I Primary hospitalisation longer than 7 days I Inflammatory bowel disease I Pre-operative pulmonary comorbidities I Decreised performance status I Pre-operative anticoagulation problems I Steroid use I Not being discharged to home I Wound infection during primary hospitalisation I Stoma 1 Living alone 1 Major complication during surgical procedure (O'Brien et at, 2007; Martin et al, 201; Wick et al, 2011)

However, it is noted that often not all, and in some studies as few as four, of the elements of enhanced recovery \vere used. Results from the author's prospective workplace data collection found a similar readmission rate of 8%. Factors related to readmission It is essential to increase awareness of any potential predicting factors for readmission in order to be able to address them and possibly prevent them and a number of studies discuss this (see Box 3). Fauci et al (2011) reported that the patients who were readmitted had a higher number of pre-existing comorbidities, with reasons for readmission being most commonly a small bowel obstruction or ileus but also wound complications and thromboembolic events; however, this study did not include patients on the enhanced recovery pathway. Martin et al (2011) suggest that requiring health professionals to provide support in the patient's home was associated with a higher readmission rate. This may be because patients were generally less independent on discharge and needed more help with daily living activities. In fact, Adamina et al (2011) state that early discharge was associated with fewer readmissions than longer primary stays. This suggests that, if there were no post-operative complications in hospital, there were unlikely to be any problems post-discharge either. However, when readmissions occurred, the reasons included preoperatively having a low functional capacity and nonadherence to the enhanced recovery pathway. Wick et al (2011) reported that 18% of ostomates were readmitted to hospital within 30 days of discharge home. KEY POINTS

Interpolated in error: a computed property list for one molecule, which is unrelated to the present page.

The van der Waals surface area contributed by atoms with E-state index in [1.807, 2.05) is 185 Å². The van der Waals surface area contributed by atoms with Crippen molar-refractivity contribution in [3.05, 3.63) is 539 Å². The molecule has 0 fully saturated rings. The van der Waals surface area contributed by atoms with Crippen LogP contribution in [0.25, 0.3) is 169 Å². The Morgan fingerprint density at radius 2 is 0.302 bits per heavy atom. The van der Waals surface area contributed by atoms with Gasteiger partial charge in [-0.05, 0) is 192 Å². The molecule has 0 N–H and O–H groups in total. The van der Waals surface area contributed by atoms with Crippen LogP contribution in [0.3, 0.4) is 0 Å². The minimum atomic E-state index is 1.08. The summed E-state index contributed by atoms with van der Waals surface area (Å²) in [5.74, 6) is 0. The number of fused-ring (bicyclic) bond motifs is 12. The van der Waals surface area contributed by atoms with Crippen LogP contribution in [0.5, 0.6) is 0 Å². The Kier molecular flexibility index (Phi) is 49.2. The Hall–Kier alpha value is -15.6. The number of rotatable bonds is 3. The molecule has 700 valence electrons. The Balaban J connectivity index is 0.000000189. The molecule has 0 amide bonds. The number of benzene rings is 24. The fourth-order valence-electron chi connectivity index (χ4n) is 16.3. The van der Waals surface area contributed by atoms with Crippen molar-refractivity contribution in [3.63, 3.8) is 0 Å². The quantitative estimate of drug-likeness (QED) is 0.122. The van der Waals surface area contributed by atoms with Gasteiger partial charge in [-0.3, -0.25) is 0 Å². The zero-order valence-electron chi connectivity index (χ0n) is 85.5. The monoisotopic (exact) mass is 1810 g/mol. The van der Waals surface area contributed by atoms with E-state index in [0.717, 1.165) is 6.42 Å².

I Enhanced recovery after surgery (ERAS) is also known as fast track surgery I ERAS reduces stress related to the operation I ERAS reduces the length of hospital stay lERAS does not increase readmission rates

However, they also suggested that readmission rates in the under-65 age group were similar to those in older patients. Ozturk et al (2009) suggested that pre-operative comorbidities result in readmissions, although this is refuted by Wick et al (2011). White et al (2012) reported that patients with Crohn's disease who were on immunosuppressive therapy before their surgery appeared to show an increased incidence of readmission. The possible reasons for readmission are listed in Box 4.

Prevention of readmission
It would, of course, be ideal to prevent readmissions. Wind et al (2006) suggested that this can be achieved by the facilitation of a safe discharge home through the use of a discharge criteria checklist. The discharge criteria include a variety of components as described in Box 2. Fauci et al (2011) suggest that readmissions may be prevented through the use of a nurse telephone follow-up. Martin et al (2011) suggests that early outpatient appointments, even immediately after discharge could prevent some radmissions. However, Wick et al (2011) found that half of patients who were readmitted had already had an outpatient appointment, which suggests that their clinic review may have led to the readmission. Within the author's workplace, a list of discharge criteria needs to be attained, nurse telephone follow-up is provided and most patients are seen in a surgical follow-up clinic within about 2 ^veeks of discharge home.